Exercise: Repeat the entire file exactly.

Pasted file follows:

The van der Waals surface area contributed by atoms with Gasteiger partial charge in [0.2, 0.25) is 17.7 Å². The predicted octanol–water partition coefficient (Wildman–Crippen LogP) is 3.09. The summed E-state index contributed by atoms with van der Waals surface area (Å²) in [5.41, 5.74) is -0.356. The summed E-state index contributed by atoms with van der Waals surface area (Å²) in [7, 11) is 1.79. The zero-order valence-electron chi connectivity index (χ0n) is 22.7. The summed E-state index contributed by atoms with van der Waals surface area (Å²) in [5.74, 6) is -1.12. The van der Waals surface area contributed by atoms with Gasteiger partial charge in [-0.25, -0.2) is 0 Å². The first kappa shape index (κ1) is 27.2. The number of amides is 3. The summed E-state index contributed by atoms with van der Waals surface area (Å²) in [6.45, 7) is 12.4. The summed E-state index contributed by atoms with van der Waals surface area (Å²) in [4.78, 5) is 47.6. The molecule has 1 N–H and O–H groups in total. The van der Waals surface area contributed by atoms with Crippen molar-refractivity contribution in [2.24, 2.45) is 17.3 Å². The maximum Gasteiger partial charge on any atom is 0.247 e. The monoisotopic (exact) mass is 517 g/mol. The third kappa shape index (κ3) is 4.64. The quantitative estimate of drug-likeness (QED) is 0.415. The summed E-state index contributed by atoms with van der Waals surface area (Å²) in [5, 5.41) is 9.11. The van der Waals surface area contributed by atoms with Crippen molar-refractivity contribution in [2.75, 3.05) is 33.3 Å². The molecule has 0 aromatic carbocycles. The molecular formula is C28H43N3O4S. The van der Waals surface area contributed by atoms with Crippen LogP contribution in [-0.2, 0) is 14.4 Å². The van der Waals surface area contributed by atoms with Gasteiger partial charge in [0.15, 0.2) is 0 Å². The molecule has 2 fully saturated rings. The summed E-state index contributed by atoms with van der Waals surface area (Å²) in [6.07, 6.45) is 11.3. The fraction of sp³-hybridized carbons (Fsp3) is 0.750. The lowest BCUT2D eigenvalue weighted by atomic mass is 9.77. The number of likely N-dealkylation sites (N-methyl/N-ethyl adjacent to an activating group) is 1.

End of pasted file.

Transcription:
The van der Waals surface area contributed by atoms with Gasteiger partial charge in [0.2, 0.25) is 17.7 Å². The predicted octanol–water partition coefficient (Wildman–Crippen LogP) is 3.09. The summed E-state index contributed by atoms with van der Waals surface area (Å²) in [5.41, 5.74) is -0.356. The summed E-state index contributed by atoms with van der Waals surface area (Å²) in [7, 11) is 1.79. The zero-order valence-electron chi connectivity index (χ0n) is 22.7. The summed E-state index contributed by atoms with van der Waals surface area (Å²) in [5.74, 6) is -1.12. The van der Waals surface area contributed by atoms with Gasteiger partial charge in [-0.25, -0.2) is 0 Å². The first kappa shape index (κ1) is 27.2. The number of amides is 3. The summed E-state index contributed by atoms with van der Waals surface area (Å²) in [6.45, 7) is 12.4. The summed E-state index contributed by atoms with van der Waals surface area (Å²) in [4.78, 5) is 47.6. The molecule has 1 N–H and O–H groups in total. The van der Waals surface area contributed by atoms with Crippen molar-refractivity contribution in [2.24, 2.45) is 17.3 Å². The maximum Gasteiger partial charge on any atom is 0.247 e. The monoisotopic (exact) mass is 517 g/mol. The third kappa shape index (κ3) is 4.64. The quantitative estimate of drug-likeness (QED) is 0.415. The summed E-state index contributed by atoms with van der Waals surface area (Å²) in [5, 5.41) is 9.11. The van der Waals surface area contributed by atoms with Crippen molar-refractivity contribution in [2.75, 3.05) is 33.3 Å². The molecule has 0 aromatic carbocycles. The molecular formula is C28H43N3O4S. The van der Waals surface area contributed by atoms with Crippen LogP contribution in [-0.2, 0) is 14.4 Å². The van der Waals surface area contributed by atoms with Gasteiger partial charge in [0.15, 0.2) is 0 Å². The molecule has 2 fully saturated rings. The summed E-state index contributed by atoms with van der Waals surface area (Å²) in [6.07, 6.45) is 11.3. The fraction of sp³-hybridized carbons (Fsp3) is 0.750. The lowest BCUT2D eigenvalue weighted by atomic mass is 9.77. The number of likely N-dealkylation sites (N-methyl/N-ethyl adjacent to an activating group) is 1.